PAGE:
Consequences of ACA's Coverage Expansion Included Longer Ambulance Wait Times

A new study indicates that expanded coverage under the Affordable Care Act (ACA) added strain on emergency medical services, resulting in slower ambulance response times.

A new study indicates that expanded coverage under the Affordable Care Act (ACA) added strain on emergency medical services, resulting in slower ambulance response times.

The working paper, published by the National Bureau of Economic Research, points out that the ACA aimed to expand healthcare coverage in both public and private markets through mechanisms like widened Medicaid eligibility, preexisting condition protections, and subsidies for consumers. Numerous studies have demonstrated that the ACA has indeed increased health insurance coverage, especially in states that have expanded Medicaid.

According to economic theory, this growing number of insured Americans should result in more demand for medical care as services become affordable for more consumers. The current study examines the supply-side effects of insurance expansion as it relates to ambulance response times, or the time between notification and the first ambulance arriving on the scene of a motor vehicle accident.

Using data from the federal Fatality Analysis Reporting System from 2010 to 2015, researchers found that full implementation of the ACA (with Medicaid expansion) was associated with a 1 minute, 53 second increase in ambulance response times, which is nearly 19% higher relative to the mean. For each percentage-point increase in insurance coverage in a given county, ambulance response times were slowed by 22.8 seconds.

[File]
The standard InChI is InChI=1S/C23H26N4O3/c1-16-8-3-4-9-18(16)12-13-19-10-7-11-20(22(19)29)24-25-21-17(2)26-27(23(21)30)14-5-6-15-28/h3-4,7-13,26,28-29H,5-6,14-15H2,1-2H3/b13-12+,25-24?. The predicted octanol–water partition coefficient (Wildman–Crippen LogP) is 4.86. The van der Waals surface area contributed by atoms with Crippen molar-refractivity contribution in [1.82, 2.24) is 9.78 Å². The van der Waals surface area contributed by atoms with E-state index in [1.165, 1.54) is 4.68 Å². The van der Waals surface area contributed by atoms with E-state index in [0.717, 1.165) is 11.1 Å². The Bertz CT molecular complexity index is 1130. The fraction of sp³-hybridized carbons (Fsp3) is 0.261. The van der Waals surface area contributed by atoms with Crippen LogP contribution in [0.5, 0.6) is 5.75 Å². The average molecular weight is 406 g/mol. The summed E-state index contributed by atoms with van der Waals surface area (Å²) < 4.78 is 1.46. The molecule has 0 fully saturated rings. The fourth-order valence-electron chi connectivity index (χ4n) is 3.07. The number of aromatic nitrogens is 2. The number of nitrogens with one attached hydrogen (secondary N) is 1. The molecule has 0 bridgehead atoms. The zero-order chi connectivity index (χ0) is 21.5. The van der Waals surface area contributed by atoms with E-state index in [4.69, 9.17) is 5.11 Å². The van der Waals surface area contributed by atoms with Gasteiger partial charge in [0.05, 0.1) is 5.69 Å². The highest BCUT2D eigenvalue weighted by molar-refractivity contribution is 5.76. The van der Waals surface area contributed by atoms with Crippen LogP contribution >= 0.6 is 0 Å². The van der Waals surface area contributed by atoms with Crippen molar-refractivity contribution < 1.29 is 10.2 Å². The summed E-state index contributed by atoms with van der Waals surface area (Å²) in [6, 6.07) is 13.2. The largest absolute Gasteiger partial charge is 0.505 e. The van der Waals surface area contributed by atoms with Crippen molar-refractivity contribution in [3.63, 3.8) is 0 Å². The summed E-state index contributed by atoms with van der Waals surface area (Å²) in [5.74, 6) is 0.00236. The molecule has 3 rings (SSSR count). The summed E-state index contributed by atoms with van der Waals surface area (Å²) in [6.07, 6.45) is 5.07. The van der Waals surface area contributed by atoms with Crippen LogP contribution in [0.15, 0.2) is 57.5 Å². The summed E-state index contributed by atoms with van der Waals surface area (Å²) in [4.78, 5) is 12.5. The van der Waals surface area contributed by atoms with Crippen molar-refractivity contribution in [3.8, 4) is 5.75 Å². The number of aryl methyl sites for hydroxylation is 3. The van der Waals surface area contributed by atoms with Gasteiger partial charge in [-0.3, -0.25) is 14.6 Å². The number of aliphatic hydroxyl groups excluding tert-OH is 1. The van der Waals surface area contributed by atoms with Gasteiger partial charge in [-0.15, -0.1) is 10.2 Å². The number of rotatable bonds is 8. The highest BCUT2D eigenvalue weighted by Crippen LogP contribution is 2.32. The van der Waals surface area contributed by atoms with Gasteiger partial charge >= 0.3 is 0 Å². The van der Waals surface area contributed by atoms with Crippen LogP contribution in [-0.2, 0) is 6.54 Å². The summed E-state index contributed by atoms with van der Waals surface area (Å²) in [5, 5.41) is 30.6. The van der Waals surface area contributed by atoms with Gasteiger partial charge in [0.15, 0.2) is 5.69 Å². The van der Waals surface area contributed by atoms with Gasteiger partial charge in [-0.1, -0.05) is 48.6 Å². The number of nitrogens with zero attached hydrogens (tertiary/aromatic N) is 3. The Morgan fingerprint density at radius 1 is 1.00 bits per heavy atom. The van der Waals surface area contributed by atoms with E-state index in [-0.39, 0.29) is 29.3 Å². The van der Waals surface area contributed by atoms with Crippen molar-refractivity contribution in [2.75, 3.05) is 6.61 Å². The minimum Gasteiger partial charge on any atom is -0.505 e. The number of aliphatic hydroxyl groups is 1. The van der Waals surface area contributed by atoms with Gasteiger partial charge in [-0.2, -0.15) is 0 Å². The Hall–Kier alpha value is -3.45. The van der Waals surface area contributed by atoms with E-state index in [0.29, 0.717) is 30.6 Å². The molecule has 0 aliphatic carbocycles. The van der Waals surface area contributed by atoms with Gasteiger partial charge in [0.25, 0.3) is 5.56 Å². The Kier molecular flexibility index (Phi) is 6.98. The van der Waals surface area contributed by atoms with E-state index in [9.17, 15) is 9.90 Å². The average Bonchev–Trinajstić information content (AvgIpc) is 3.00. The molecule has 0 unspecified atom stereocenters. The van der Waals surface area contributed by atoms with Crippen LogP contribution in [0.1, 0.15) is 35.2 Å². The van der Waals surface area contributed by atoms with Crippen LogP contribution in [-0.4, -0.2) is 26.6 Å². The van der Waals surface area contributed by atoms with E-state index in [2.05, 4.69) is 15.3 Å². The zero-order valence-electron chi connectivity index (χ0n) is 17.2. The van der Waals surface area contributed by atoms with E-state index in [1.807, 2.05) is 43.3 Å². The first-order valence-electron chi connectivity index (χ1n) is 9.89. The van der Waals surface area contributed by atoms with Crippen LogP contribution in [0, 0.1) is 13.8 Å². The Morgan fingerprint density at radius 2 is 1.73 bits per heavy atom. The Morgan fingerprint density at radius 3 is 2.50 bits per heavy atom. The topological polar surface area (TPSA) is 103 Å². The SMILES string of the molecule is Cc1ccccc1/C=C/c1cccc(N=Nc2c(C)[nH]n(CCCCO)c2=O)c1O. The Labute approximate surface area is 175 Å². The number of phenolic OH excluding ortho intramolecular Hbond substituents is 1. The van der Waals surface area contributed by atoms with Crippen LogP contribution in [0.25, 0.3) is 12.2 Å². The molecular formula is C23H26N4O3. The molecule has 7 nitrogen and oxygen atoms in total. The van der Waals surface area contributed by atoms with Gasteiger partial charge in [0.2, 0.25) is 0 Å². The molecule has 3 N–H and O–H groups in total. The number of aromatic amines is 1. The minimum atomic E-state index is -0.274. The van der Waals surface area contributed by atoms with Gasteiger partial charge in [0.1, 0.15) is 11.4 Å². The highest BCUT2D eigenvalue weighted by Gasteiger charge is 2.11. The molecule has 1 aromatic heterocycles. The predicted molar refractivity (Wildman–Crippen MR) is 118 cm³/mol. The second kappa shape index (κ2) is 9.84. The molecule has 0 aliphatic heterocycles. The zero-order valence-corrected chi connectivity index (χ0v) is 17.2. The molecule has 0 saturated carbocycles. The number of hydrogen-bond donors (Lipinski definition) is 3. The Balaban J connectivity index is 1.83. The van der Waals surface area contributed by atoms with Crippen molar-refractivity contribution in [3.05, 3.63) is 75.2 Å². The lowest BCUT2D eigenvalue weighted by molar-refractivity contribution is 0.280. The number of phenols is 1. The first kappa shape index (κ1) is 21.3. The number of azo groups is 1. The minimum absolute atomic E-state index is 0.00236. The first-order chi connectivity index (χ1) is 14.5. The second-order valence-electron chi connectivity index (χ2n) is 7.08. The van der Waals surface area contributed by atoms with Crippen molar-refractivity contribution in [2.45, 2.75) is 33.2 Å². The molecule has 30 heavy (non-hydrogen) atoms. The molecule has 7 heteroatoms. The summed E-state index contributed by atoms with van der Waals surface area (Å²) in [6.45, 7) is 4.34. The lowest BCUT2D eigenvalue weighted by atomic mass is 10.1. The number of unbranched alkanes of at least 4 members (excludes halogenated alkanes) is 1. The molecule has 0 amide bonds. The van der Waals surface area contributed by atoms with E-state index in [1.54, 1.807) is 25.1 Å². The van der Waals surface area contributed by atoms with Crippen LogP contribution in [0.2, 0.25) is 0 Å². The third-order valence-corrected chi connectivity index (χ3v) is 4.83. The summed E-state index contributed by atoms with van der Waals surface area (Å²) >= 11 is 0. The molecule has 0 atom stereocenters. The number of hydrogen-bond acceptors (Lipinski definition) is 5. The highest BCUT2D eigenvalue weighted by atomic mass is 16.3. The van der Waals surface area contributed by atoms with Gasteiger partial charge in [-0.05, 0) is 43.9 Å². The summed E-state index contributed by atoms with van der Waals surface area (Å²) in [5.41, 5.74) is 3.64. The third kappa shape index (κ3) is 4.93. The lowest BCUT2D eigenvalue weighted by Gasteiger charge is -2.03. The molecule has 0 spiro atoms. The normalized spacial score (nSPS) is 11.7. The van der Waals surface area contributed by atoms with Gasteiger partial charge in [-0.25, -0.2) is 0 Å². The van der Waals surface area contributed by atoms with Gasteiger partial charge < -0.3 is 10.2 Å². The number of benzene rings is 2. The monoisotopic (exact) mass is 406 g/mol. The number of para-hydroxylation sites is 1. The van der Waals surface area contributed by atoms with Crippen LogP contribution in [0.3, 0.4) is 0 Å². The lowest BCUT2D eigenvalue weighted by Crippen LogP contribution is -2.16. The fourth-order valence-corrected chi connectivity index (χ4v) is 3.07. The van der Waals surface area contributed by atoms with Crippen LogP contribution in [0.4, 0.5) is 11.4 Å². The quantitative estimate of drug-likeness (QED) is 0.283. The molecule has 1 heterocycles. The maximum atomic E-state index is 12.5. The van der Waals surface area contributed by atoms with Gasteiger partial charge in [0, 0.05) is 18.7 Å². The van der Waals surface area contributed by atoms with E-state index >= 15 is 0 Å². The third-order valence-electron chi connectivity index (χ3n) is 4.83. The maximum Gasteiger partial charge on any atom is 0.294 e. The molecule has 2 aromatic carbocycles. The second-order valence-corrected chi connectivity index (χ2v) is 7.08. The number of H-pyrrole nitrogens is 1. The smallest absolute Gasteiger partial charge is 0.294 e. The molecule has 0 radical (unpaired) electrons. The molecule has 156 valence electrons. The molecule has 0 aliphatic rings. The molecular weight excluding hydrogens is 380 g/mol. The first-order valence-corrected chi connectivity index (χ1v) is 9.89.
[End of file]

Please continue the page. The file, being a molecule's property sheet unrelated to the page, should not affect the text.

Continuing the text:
Their analysis also showed that the ACA was associated with higher likelihood that an ambulance would not arrive within certain time cutoffs: a 21% increase in the probability of not arriving within 8 minutes, a 43% increase within 13 minutes, and a 58% increase within 20 minutes. It did not have a significant impact on the likelihood that an ambulance would arrive within 4 minutes.

Further analyses indicated that the relationship between the ACA’s implementation and longer ambulance response times was not attributable to traffic congestion or local economic conditions. Although the effect of the ACA on ambulance wait times was more significant in more populous, urban counties, the relationship was “positive and significant” across samples excluding differing amounts of small counties.

Although the study did not assess patient survival rates, the researchers suggested that the observed slowdowns in ambulance response times “may have had a profound impact on patient outcomes” considering the importance of rapid response in reducing mortality risk for emergencies.

Still, the study authors noted that their findings “provide only one piece of a much larger puzzle with regard to evaluating the costs and benefits of the ACA.” The increased ambulance wait times must be weighed against the benefits of expanded coverage as well as the monetary costs of the law’s implementation, they wrote.

“Moreover, it is possible that the increase in wait times could prove to be transitory, as adjusting the quantity of medical services provided may be more feasible in the long run than the short run,” the study authors acknowledged.

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